posted on Jan, 12 2012 @ 12:16 PM
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reply to post by The Cusp
 


thats good, i think your right.
when ever i see a flash im instantly aware that the thunder will follow.



posted on Jan, 12 2012 @ 12:17 PM
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I see what you are saying. Nothing else was in the dream, I saw the chair begin to fall well before the initial clap of thunder. I didn't wake up feeling scared or freaked up but amazed. Could you elaborate some more? I have dreamt I was awake and carried on conversations with people and actually see them in my dream. They would keep telling me to "open your eyes" or "get up!", to which I would reply "they are!" and "I am!"

I'm wondering if the moment before lightning strikes there is some kind of change in the atmosphere that we may not be able to pick up on consciously, which may have been how they synchronized. Just a thought too, please let me know what you think!



posted on Jan, 12 2012 @ 12:20 PM
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reply to post by The Cusp
 


That would be impossible because the strike was right outside the house and shook everything. At so short a distance the light would have reached practically the same time the thunder did.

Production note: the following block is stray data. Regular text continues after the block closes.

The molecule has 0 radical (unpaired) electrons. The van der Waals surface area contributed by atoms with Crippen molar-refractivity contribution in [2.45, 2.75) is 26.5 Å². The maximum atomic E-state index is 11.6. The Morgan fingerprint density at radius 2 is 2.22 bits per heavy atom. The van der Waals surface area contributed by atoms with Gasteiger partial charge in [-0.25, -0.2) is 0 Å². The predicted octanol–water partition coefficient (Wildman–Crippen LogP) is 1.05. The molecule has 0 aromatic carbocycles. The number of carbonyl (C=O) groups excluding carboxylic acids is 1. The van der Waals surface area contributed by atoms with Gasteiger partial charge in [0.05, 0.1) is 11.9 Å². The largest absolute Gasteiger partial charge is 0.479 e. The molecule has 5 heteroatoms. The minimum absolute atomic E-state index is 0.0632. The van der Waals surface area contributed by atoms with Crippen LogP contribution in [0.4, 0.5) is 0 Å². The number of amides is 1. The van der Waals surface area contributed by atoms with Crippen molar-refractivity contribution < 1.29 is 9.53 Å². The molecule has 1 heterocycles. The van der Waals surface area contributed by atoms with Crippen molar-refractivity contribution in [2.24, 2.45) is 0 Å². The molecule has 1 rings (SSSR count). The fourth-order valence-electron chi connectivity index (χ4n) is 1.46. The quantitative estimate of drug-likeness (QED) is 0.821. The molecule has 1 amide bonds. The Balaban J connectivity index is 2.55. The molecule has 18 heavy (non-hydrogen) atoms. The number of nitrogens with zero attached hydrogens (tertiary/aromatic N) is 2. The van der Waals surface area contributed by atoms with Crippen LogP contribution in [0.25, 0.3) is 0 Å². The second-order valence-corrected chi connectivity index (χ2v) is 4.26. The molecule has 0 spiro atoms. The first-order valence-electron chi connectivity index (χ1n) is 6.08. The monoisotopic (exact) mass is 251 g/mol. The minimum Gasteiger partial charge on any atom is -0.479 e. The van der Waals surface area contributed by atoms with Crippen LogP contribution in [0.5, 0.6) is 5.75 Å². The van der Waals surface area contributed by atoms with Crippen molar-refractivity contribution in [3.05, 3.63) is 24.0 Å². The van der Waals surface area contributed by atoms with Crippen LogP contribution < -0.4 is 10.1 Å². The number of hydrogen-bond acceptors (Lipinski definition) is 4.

posted on Jan, 12 2012 @ 01:17 PM
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Originally posted by NotApplicable
I recall one dream in particular where I was standing in front of a chair in first person view and the chair was slowly tilting back at first then fell quickly backwards to the floor. The EXACT moment the chair would have made the slamming sound in my dream, lightning struck right outside the house and woke me up instantly. There have been other similar instances happen, but I remember this one the best.

How could I or my subconscious have known that the lightning would strike before it even did, and use it as the sound of the chair crashing to the floor?



Last night during a dream I placed a cardboard box on the roof of the car. I reminded myself in the dream not to drive away leaving that box on the roof as I was putting things in the back seat too. Sure enough later on in the dream someone is hollering and I see a shadow of this cardboard box getting blown off the roof.